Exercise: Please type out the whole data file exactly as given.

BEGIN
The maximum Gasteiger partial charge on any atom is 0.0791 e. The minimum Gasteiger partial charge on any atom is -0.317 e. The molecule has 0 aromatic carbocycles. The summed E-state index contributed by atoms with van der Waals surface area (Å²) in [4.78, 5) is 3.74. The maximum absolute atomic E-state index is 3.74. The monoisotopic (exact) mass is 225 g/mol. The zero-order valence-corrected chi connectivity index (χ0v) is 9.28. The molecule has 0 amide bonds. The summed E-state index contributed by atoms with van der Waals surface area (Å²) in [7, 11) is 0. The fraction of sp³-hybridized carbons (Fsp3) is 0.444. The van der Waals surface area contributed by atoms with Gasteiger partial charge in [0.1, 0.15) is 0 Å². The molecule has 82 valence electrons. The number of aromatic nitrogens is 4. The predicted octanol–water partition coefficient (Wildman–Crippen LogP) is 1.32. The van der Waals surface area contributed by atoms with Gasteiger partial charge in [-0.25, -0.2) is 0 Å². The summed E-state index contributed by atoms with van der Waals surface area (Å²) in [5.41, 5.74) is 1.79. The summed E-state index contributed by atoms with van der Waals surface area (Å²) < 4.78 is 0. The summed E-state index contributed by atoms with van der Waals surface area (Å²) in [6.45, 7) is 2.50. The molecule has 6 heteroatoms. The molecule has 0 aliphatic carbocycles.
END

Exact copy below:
The maximum Gasteiger partial charge on any atom is 0.0791 e. The minimum Gasteiger partial charge on any atom is -0.317 e. The molecule has 0 aromatic carbocycles. The summed E-state index contributed by atoms with van der Waals surface area (Å²) in [4.78, 5) is 3.74. The maximum absolute atomic E-state index is 3.74. The monoisotopic (exact) mass is 225 g/mol. The zero-order valence-corrected chi connectivity index (χ0v) is 9.28. The molecule has 0 amide bonds. The summed E-state index contributed by atoms with van der Waals surface area (Å²) in [7, 11) is 0. The fraction of sp³-hybridized carbons (Fsp3) is 0.444. The van der Waals surface area contributed by atoms with Gasteiger partial charge in [0.1, 0.15) is 0 Å². The molecule has 82 valence electrons. The number of aromatic nitrogens is 4. The predicted octanol–water partition coefficient (Wildman–Crippen LogP) is 1.32. The van der Waals surface area contributed by atoms with Gasteiger partial charge in [-0.25, -0.2) is 0 Å². The summed E-state index contributed by atoms with van der Waals surface area (Å²) in [5.41, 5.74) is 1.79. The summed E-state index contributed by atoms with van der Waals surface area (Å²) < 4.78 is 0. The summed E-state index contributed by atoms with van der Waals surface area (Å²) in [6.45, 7) is 2.50. The molecule has 6 heteroatoms. The molecule has 0 aliphatic carbocycles.